In a partnership introduced by recent Cornell alumni, CUSD is joining forces with Voices of African Mothers (VAM) to work on the development of a sustainable education center for girls that will service villages outside of Sogakope, Ghana, as well as students from all over West Africa.
This school will be designed by graduate and undergraduate students at Cornell, and will be built by Cornell students working with local contractors. Through an empathetic research process and continual community engagement, this school will be technologically advanced and self-sustaining while still representing African architecture and the desires of the community. The idea is to create a place that not only helps girls build their future, but teach them how to contribute back to their own communities, invest in their own educational system, and provide a space where they feel appreciated and safe.
Over the past several months, members of CUSD have been working with an NGO called Voices of African Mothers (VAM) to develop the vision for VAM Village, a self-sustaining girls’ campus in Sogakope, Ghana. The vision for VAM Village is an ecological educational center that will draw people in from all over Ghana to promote and support women’s empowerment. Its plans include schooling for girls from nursery through junior high school, conference centers, and farmland. CUSD aims to design and construct a multi-purpose academic building for this campus. Our design for the school will address the social, environmental, and cultural concerns of the people that occupy it.
There is enormous potential with this project to drastically improve the quality of life for girls in need of a supportive educational environment. The students that will attend this school will be girls from regions of Ghana and Togo where opportunities for quality schooling are limited. In addition to the paramount importance of having a nurturing community and strong education, VAM Village will serve as an emblem of sustainability to a region that has yet to make sustainable practices the norm.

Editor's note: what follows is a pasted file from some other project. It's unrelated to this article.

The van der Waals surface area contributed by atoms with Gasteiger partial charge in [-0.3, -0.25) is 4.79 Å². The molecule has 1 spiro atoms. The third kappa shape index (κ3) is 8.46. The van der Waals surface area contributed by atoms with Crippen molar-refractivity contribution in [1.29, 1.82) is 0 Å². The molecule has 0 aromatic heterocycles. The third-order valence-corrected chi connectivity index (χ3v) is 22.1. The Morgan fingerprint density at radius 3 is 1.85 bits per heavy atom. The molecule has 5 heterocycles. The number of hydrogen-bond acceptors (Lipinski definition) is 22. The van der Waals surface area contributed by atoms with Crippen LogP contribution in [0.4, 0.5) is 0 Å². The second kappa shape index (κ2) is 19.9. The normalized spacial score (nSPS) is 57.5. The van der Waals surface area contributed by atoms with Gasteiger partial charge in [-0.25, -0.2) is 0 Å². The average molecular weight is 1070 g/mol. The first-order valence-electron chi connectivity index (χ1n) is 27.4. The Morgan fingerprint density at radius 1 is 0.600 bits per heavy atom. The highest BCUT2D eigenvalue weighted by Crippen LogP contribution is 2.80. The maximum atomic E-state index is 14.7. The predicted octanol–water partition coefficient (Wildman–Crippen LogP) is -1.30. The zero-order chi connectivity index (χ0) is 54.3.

We are committed to designing spaces that promote a strong community and offer an enjoyable and fulfilling experience for both students and teachers. Through use of color, communal gardens, and open classroom layout, we hope to achieve an environment that engages students and encourages active participation within the VAM Village community. The VAM Girls Academy will not only provide girls with access to quality education, but will empower young women to recognize and appreciate their potential.
The site for VAM Village is approximately 200 acres and rests along the Volta River in Sogakope, Ghana. In addition to its academic purpose, roughly 100 acres of the site will be designated for farming and agricultural projects. VAM Village will be an ecological hub where students can learn to farm and understand the meaning of sustainability by growing and using their own produce. We intend to build the school using locally sourced materials, alternative energy technologies, and passive energy systems. This will not only reduce the school’s carbon footprint, but will enable it to serve as a model of ecological sustainability for the region.